Following the news that the military will be assisting Saskatchewan in its COVID-19 response, doctors in the province and the official opposition are saying they are grateful but more work still needs to be done.
On Friday night, Federal Public Safety and Emergency Preparedness Minister Bill Blair announced on Twitter that the federal government approved a request for assistance from the provincial government.
“The (Canadian Forces) will provide communities the support they need to fight the pandemic,” the tweet stated.
Global News reached out to the Provincial Emergency Operations Centre (PEOC) on Saturday, who said they did not have any further updates to add following the federal government’s announcement.
A spokesperson from the National Defence said they were prepared to send up to six critical care nursing officers to help Saskatchewan’s ICUs.
The federal help is welcome news to one Regina resident whose mother is in ICU at Pasqua Hospital with Guillain-Barre Syndrome.
“We were glad to hear that there’s more help coming because even though she’s not a COVID patient, there is so many others that are COVID-related in the ICU. That, of course, affects her health care there,” Janine Taylor said.
Taylor added that her family is still left wondering if the help is for COVID-19 patients exclusively and when it is expected to arrive in Saskatchewan.
“We appreciate that something is coming in now to help support those doctors and nurses that definitely we see how much they are overwhelmed right now,” Taylor said.
Taylor’s family was told earlier this week that her mother was a candidate to be transferred out of province.
The Saskatchewan Medical Association president said he is grateful there is help coming, but he thinks it could have come sooner.
“The way out of the pandemic is still vaccinations, and we all had hoped that we would have higher vaccination rates to reduce this, but we don’t,” Dr. Eben Strydom said.
“We know it’s a slow process to get proper immunity from only two weeks after you had the second shot. So we need to rely on other measures in addition to these to reduce case numbers,” Strydom said.
While Strydom thinks the extra help and out-of-province transfers will help the health-care system, he said the challenge lies in dealing with all other procedures and consultations that were halted to deal with COVID-19 patients.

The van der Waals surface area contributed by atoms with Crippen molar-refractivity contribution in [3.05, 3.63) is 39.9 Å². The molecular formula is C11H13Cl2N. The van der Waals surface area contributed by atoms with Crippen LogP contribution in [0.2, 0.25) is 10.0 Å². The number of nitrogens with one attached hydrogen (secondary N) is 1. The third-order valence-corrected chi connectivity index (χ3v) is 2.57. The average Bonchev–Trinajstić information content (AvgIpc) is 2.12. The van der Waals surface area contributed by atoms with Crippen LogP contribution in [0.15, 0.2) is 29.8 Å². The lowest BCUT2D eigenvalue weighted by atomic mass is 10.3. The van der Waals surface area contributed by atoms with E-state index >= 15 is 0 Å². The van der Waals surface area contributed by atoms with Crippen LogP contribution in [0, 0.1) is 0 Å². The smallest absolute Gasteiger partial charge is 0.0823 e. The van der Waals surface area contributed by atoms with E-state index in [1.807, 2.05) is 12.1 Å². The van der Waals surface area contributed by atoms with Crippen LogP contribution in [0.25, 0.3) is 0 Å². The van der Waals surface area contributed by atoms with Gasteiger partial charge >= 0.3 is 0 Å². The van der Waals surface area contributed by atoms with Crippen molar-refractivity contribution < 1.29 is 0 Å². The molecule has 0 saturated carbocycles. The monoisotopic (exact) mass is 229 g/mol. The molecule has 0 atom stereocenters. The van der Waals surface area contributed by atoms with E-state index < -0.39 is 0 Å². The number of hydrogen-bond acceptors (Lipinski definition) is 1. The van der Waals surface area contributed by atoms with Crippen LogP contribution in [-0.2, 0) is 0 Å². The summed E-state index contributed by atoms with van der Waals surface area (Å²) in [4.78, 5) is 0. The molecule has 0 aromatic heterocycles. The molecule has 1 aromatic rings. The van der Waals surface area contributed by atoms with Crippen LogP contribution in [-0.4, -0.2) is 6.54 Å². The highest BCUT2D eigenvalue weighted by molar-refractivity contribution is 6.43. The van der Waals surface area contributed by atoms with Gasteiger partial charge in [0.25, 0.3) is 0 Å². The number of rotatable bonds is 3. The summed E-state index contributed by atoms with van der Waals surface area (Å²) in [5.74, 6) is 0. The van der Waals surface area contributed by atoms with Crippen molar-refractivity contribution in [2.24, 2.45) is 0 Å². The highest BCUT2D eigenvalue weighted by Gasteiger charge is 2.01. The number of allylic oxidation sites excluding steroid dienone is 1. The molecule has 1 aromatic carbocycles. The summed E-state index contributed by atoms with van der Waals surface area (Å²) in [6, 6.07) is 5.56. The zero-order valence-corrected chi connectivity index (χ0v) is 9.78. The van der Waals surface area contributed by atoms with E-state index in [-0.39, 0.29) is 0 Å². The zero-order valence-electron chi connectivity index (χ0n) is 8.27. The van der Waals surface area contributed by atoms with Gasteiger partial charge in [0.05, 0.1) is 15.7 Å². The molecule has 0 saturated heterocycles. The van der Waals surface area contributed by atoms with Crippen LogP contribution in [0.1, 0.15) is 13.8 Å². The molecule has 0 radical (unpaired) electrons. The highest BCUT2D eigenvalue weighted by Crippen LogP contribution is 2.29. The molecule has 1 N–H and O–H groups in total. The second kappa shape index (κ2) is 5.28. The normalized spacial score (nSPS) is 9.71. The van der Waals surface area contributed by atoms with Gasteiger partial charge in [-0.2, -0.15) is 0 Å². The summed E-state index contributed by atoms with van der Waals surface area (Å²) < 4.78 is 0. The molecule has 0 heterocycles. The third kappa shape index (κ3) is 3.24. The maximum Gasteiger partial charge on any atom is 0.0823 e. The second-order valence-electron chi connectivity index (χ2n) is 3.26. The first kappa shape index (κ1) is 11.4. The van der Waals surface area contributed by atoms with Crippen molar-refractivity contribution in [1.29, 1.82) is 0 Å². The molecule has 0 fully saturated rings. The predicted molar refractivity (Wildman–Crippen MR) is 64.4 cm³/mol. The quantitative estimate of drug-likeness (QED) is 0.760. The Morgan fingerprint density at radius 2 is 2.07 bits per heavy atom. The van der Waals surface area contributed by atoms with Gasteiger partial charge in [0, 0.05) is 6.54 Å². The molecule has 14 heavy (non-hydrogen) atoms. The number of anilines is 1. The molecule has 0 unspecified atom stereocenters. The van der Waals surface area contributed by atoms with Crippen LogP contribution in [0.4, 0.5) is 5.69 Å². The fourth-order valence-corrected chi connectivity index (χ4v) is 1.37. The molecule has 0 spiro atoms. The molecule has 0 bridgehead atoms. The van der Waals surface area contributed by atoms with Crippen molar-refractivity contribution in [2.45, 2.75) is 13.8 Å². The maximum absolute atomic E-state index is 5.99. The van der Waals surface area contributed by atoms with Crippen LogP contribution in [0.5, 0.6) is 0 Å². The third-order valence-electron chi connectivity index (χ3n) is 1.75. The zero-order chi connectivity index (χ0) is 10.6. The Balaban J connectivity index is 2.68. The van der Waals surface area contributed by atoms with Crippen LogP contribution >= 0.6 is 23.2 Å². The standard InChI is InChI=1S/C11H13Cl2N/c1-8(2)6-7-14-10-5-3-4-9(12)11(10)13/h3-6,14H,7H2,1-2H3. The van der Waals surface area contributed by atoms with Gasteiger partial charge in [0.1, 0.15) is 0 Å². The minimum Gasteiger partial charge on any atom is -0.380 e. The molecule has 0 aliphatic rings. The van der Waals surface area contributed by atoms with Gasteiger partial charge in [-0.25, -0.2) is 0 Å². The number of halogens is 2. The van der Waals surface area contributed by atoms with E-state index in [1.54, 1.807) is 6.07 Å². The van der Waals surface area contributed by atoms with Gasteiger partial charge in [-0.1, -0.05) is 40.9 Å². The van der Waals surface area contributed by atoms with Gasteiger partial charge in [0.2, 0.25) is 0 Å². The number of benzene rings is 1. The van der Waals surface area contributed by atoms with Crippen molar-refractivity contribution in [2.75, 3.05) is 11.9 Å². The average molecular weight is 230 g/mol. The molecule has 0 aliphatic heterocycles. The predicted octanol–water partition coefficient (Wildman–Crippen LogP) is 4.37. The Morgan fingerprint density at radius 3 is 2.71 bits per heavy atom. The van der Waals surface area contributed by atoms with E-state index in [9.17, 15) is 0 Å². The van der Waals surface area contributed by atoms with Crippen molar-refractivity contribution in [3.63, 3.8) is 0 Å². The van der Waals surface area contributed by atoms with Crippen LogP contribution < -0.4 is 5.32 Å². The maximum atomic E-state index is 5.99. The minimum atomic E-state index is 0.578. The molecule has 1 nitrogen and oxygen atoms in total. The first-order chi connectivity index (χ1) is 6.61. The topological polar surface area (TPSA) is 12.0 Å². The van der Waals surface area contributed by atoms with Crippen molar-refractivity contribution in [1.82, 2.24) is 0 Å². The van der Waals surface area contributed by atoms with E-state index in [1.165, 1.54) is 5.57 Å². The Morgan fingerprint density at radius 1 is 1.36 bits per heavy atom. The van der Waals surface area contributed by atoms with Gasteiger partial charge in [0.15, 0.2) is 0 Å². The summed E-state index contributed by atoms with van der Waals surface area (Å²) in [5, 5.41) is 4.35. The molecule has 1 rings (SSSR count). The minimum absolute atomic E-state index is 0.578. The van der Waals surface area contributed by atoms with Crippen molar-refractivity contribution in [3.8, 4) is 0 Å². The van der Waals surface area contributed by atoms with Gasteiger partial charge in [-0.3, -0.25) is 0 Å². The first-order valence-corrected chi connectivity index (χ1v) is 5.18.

“We do need to do much more to have (an) impact on the caseload, the impact that this has on our health system, to try and get back to sort of a normal where we can look after our patients … and provide a level of care that we should be able to.”
During a COVID-19 technical briefing on Friday, Dr. Saqib Shahab said while it’s not a public health order, he recommends fully vaccinated people meet with the same consistent group and wear masks, even inside a home.
Shahab said one thing he is recommending, and something the government should consider, is applying all tools like proof-of-vaccination and masking to all settings, not just ones in the public health order.
Strydom agrees these tools should be expanded to fit other settings.
Dr. Alex Wong also echoed the need for further public health restrictions.
“Our inability to put some of those temporary public health measures in place essentially means that the stream of people who continue to be infected by COVID and the people that continue to stream into our hospitals is not going to stop,” Wong said.
Sask. NDP leader Ryan Meili said it should have never gotten to this point.
“We should have never found ourselves in a situation where the fourth wave was hitting us so hard,” Meili said.
“That’s the result of inaction on the part of Scott Moe and his government.”
Meili added that federal help is a necessary step, but it should have been done weeks ago.
“You think of the impact, it’s not only the ICUs. The impact where we’ve got organ transplants being cancelled. Kids’ therapies being cancelled. Hundreds of surgeries a day being cancelled,” Meili stated.
“We can’t keep going down this road. We need gathering restrictions right away and we need this help from the federal government.”
Meili also expressed frustration over a lack of information coming from the provincial government.
Declared COVID-19 outbreaks in Saskatchewan
“How did we learn about (federal assistance coming) in a tweet from the prime minister? How did we learn ICU patients were being sent to Ottawa, tweets from doctors in Ontario. Nothing from our own government,” Meili stated.
Meili is also concerned about a music concert on Saturday night being hosted at SaskTel Centre that between 13,000 and 14,000 fans are expected to attend.
While proof of vaccination and a negative test policy will be in place as well as the mask mandate, Meili doesn’t think this is the right time to be gathering in a large crowd.
“This is a time where we should be reducing the size of gatherings to under 100, not tens of thousands.”
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